Under Rule 4:9-1, "[a] party may amend any pleading as a matter of course at any time before a responsive pleading is served." Any time after the responsive pleadings are filed, "a party may amend a pleading only by written consent of the adverse party or by leave of court." Ibid. The Rule directs that the court's permission to amend "shall be freely given in the interest of justice." Ibid. If the amended complaint arises "out of the conduct, transaction, or occurrence set forth . . . in the original pleading, the amendment relates back to the date of the original pleading." R. 4:9-3. In such cases, the statute of limitations will not bar the amended claim.

Plaintiffs seize upon the language of these Rules, specifically the language mandating that permission to amend be "freely given." Yet the decision to either allow or deny amended claims is a fact-sensitive one, and it is subject to a trial judge's sound discretion. Fisher v. Yates, 270 N.J. Super. 458, 467 (App. Div. 1994); see also Kernan v. One Wash. Park Urban Renewal Assocs., 154 N.J. 437, 457 (1998). On appeal, we simply review whether that discretion was abused, according proper deference to the trial judge's day-to-day responsibilities for case management. Fisher, supra, 270 N.J. Super. at 467.

Although the general inclination under our Rules is to permit amended claims, that inclination has its well-established limits. See Notte v. Merchs. Mut. Ins. Co., 185 N.J. 490, 501 (2006). Our courts have routinely, and justifiably, denied leave to amend claims in instances where (1) the amended claims patently lack merit, (2) their merits are marginal and the amendment would protract litigation, or (3) the motion to amend is made so late in the proceedings as to constitute prejudice to the opposing party. See Pressler, Current N.J. Court Rules, comment 2.2 on R. 4:9-1 (2008) (citations omitted).

Taking these considerations in reverse order, it is undeniable that plaintiffs' motion to amend their complaint and add new claims came very late in this six-year litigation. The amendments were offered after the trial court had already granted summary judgment to defendants on the major claims, and on the same day that trial was set to begin on the remaining bailment claim. As Judge Lombardi aptly noted, "it's certainly clear that [allowing the amended claims] would cause . . . significant delay."

Plaintiffs have offered no persuasive justification for failing to seek to add their LAD and state constitutional claims earlier. Their counsel acknowledged to Judge Lombardi that "through inadvertence or unawareness I just didn't plead [them] when I pleaded the original things." Counsel also conceded that the LAD and constitutional claims were based on the same facts and the same evidence that plaintiffs had possessed for the previous six years. Although we appreciate counsel's candor, it does not excuse the lateness of his request.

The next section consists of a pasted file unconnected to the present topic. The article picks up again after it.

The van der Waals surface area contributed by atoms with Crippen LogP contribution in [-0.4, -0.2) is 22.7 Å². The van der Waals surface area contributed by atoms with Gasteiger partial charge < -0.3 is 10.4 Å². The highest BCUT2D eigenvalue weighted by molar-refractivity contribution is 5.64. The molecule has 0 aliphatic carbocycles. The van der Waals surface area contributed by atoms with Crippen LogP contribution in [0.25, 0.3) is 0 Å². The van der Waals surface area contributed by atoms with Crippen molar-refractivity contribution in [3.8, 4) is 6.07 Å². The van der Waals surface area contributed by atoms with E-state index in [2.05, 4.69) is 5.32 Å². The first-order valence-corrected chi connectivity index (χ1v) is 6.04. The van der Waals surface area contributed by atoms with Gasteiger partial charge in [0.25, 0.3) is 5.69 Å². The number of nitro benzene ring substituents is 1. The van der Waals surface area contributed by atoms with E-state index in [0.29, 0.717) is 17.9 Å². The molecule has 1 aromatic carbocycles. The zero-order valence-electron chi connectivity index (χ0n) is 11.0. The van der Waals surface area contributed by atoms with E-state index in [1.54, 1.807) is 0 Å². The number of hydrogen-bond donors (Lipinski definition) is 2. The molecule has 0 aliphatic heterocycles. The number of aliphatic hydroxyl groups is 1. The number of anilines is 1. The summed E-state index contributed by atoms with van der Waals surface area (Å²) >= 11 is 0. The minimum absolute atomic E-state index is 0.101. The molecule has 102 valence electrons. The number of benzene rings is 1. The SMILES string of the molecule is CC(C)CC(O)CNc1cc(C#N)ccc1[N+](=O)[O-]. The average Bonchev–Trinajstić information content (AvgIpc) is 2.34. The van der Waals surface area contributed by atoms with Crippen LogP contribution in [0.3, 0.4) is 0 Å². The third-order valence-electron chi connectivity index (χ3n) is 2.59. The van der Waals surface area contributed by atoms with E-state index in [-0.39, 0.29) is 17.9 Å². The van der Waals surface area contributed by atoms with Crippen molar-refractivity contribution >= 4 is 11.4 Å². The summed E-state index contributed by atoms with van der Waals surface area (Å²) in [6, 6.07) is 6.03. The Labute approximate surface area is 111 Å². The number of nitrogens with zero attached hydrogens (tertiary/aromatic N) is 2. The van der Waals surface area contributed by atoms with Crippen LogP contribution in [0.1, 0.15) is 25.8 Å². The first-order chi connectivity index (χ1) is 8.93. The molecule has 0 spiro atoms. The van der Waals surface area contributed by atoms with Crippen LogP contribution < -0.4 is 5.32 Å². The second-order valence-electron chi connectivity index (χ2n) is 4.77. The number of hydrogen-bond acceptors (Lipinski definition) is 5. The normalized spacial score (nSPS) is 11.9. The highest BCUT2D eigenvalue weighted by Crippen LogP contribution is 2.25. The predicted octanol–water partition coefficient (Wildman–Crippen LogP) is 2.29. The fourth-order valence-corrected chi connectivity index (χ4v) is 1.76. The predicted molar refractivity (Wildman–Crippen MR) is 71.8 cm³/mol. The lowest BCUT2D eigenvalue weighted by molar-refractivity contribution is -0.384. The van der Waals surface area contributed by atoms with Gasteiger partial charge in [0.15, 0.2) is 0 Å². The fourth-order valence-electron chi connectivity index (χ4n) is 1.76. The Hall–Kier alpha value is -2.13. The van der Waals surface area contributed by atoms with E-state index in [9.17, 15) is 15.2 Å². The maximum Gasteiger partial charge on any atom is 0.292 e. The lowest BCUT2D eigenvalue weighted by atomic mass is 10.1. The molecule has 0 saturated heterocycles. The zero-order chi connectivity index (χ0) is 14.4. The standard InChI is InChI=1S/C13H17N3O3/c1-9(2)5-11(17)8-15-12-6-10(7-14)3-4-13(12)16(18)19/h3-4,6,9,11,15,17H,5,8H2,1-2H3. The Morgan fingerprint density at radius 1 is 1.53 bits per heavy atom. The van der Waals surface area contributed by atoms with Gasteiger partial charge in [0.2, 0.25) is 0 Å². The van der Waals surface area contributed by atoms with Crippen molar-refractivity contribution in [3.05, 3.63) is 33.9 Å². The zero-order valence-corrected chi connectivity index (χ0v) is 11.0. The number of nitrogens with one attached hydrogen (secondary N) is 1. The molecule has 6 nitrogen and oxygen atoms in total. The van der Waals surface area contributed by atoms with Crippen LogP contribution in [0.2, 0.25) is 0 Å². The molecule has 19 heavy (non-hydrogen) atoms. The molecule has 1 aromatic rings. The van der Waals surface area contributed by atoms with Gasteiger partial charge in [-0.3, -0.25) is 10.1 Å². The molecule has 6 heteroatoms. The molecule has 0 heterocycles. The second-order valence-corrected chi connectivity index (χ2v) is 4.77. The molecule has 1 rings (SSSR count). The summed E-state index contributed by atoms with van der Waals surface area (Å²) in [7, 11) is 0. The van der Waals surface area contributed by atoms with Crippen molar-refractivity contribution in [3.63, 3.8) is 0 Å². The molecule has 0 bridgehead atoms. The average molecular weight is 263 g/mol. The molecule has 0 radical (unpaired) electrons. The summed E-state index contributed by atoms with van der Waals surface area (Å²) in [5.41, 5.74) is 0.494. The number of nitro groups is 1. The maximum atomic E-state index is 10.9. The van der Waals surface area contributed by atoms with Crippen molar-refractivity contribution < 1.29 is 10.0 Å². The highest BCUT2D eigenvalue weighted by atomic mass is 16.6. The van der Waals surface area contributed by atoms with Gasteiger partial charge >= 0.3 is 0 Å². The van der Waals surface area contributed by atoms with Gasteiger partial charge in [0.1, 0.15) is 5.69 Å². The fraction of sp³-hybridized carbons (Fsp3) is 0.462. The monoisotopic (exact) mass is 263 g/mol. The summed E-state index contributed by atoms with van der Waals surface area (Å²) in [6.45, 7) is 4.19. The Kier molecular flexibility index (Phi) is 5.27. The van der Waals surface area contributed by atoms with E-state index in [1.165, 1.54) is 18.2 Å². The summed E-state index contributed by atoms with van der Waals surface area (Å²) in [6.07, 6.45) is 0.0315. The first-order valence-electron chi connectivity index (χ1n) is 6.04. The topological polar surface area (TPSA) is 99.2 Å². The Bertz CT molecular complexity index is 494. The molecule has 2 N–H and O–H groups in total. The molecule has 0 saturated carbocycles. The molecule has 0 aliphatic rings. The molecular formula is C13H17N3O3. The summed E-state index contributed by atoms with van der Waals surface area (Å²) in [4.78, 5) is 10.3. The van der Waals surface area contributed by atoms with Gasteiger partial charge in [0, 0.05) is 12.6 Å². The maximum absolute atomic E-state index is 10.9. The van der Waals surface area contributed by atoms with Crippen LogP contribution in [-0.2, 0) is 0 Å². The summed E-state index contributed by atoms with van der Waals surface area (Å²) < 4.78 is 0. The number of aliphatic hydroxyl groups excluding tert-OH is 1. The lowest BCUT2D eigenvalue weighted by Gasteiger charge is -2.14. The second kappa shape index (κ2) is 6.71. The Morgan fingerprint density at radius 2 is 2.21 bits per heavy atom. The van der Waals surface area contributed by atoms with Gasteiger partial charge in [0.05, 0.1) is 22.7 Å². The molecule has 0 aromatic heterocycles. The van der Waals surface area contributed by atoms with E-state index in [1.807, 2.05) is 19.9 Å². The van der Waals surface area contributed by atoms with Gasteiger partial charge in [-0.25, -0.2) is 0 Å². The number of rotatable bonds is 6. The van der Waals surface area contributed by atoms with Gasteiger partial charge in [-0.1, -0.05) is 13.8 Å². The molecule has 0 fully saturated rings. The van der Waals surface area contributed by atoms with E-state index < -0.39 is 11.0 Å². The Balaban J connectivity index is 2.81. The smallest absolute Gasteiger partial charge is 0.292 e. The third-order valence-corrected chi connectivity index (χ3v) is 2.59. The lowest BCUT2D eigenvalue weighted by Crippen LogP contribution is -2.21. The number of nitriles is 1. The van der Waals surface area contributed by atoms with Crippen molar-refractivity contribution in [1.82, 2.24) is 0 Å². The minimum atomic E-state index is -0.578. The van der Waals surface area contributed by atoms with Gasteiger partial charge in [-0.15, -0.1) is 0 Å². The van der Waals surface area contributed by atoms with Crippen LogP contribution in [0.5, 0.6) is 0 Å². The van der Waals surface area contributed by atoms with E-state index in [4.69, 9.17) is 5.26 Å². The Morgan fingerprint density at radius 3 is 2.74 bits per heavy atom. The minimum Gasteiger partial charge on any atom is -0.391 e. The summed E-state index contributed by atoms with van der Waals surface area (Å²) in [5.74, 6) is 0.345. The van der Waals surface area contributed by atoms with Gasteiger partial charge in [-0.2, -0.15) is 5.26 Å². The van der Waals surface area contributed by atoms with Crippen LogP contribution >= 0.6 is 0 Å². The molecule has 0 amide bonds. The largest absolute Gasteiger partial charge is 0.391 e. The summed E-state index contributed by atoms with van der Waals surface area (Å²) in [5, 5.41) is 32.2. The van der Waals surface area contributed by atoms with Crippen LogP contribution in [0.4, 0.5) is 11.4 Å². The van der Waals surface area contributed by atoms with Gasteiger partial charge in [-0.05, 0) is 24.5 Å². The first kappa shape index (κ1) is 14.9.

Plaintiffs' reliance in this regard on Zuidema v. Pedicano, 373 N.J. Super. 135 (App. Div. 2004), certif. denied, 183 N.J. 215 (2005), is unavailing. In Zuidema, we allowed a plaintiff's attorney to amend the original medical malpractice claim and add a late claim for sexual harassment, based on new factual revelations. That scenario is not the case here, where all the relevant facts have long been known to plaintiffs and to their counsel.

Judge Lombardi correctly recognized that plaintiffs' newly-minted claims, though arising from the same alleged conduct dating back to December 1998, were subject to different legal standards and different defenses. Thus, the new claims would have required a substantial adjournment to permit defendants a fair chance to investigate and defend those claims. As the judge noted, there were still other possible legal theories that remained unpled. He reasoned that plaintiffs should not equitably be allowed to keep adding new claims to the case every time their preferred theories failed. The judge was completely justified in prohibiting such seriatim proceedings.

Plaintiffs assert in their brief that their LAD claim, if they were permitted to add it to their complaint, furnishes them with "a virtual certain victory." That assertion is, at best, a patent overstatement. Plaintiffs' legal theory under the LAD, which invokes sections 4 and 12 of the statute, does not even remotely appear to apply to the facts of this case.

N.J.S.A. 10:5-4 provides that "[a]ll persons shall have the opportunity to obtain employment, and to obtain all the accommodations, advantages, facilities, and privileges of any place of public accommodation." Even though a tavern such as Bravo's is "a place of public accommodation" under the LAD, N.J.S.A. 10:5-5, it does not follow that a person's right to be free from strip searches by police officers is an "accommodation," an "advantage," or a "privilege" of such a public place.

Likewise, N.J.S.A. 10:5-12, notably entitled "Unlawful employment practices; discrimination," appears completely irrelevant to plaintiffs' claims. This section provides that it is "unlawful discrimination" for "any person, whether an employer or an employee or not, to aid, abet, incite, compel or coerce the doing of any of the acts forbidden under this act, or to attempt to do so." N.J.S.A. 10:5-12(e). That provision is clearly meant to encompass only the employment context. Although co-plaintiff Hatcher was an employee of the bar, she had no employment-based relationship with the defendants that would trigger the LAD's employment provisions. The same can be said about the Ashbys.

Recognizing the eleventh-hour nature of plaintiffs' amendment request, their dim prospects for success on their proposed new claims as a matter of law, and our deferential standard of review on matters that affect the integrity of the discovery process and the trial calendar, we have no hesitation in sustaining Judge Lombardi's denial of plaintiffs' motion for leave to amend.*fn10


For all of the foregoing reasons, we affirm the Law Division's order of May 26, 2006 granting summary judgment to the municipal entity defendants, and the court's ensuing order dated July 11, 2006 denying reconsideration of that ruling and denying leave to amend the complaint.